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Injection Molding Economics Part Two – Reject Parts and Material Problems

Reject Parts

Reject Injection Molded Parts

Reject injection molded parts are plastic parts that your customer will not buy because of some defect. But every part that you mold must be paid for by someone. So if your customer won’t buy it, your company automatically buys it. And your company pays a premium price for rejects.

Here’s why…

The cost of a reject part includes all of the molding machine time used to make the reject plus the machine time needed to replace the reject. You’ve also got the labor costs of making the part. There is also a cost to find the rejects. Then you pay the cost of either regrinding the plastic parts or disposing of them.

As an approximation, the cost to the your company of making a reject part is about 2 to 3 times the cost of a good part. So to recover the cost of a reject part, you must mold about 4 good parts assuming you are able to re-use the plastic. If not, you’ll have to mold about 7 good parts to pay for the reject.

Plastic Material Problems

The plastic in an injection molded part typically costs from 35 to 45% of the total part cost depending on the part size and design and the current price of plastic resin. Loss of plastic can occur due to poor housekeeping around the machine, contamination from foreign objects, reject parts, runners, and purging.

Of course some loss of your plastic material is inevitable. Purging for example is required during startup and shutdown. But this usually is only a tiny percent of the total amount used. The most common losses occur due to poor material handling and contamination. It only takes a small amount of oil, grease, paper or another plastic to contaminate hundreds of pounds of plastic. If the contaminated plastic is molded, the chances are fairly high that the parts will be all rejects. Every person in a molding plant must understand the importance of conserving the plastic and protecting it from contamination.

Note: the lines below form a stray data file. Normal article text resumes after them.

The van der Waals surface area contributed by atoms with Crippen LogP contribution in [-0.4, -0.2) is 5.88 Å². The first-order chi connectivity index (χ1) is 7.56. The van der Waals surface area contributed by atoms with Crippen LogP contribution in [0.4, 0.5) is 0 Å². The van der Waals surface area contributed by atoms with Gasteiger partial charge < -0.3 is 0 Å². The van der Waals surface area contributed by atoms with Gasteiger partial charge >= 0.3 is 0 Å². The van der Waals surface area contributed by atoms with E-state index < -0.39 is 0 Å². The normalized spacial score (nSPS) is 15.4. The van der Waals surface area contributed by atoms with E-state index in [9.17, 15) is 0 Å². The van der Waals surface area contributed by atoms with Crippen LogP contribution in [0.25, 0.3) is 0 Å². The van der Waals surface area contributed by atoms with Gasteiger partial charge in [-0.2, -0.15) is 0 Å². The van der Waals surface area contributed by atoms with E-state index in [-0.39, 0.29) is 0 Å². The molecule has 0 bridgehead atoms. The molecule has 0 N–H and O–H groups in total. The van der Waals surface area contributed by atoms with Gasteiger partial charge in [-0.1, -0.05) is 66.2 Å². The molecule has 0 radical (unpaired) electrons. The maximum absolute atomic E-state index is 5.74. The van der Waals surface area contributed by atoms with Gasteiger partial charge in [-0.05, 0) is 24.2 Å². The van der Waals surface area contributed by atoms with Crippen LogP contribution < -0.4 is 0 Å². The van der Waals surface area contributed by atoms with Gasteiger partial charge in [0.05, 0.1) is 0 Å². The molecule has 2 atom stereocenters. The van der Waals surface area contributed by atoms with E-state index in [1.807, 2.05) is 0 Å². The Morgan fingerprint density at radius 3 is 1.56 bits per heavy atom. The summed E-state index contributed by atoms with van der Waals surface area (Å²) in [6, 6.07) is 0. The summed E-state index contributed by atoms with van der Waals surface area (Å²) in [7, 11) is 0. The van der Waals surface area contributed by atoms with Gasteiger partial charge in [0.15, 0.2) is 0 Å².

What makes an efficient and profitable molding plant? It is ability of the personnel to mold quality parts at the quoted cycle production rate, using the minimum amount of plastic. What’s required to do this?

Develop the ability to set minimum cycle times. That requires personnel who understand how each machine control affects part properties (understanding injection molding “from the plastic’s point of view“). Reduce downtime by good maintenance on the injection molds, the machines and your auxiliary equipment. Reduce reject rates. Both good maintenance and setting optimum control settings will reduce rejects. Conserve the plastic and keep the plastic free of contamination.

Injection molding is not a mysterious art, but it is a demanding technical process. An error by any person, from material handler to process engineer can cost thousands of dollars.

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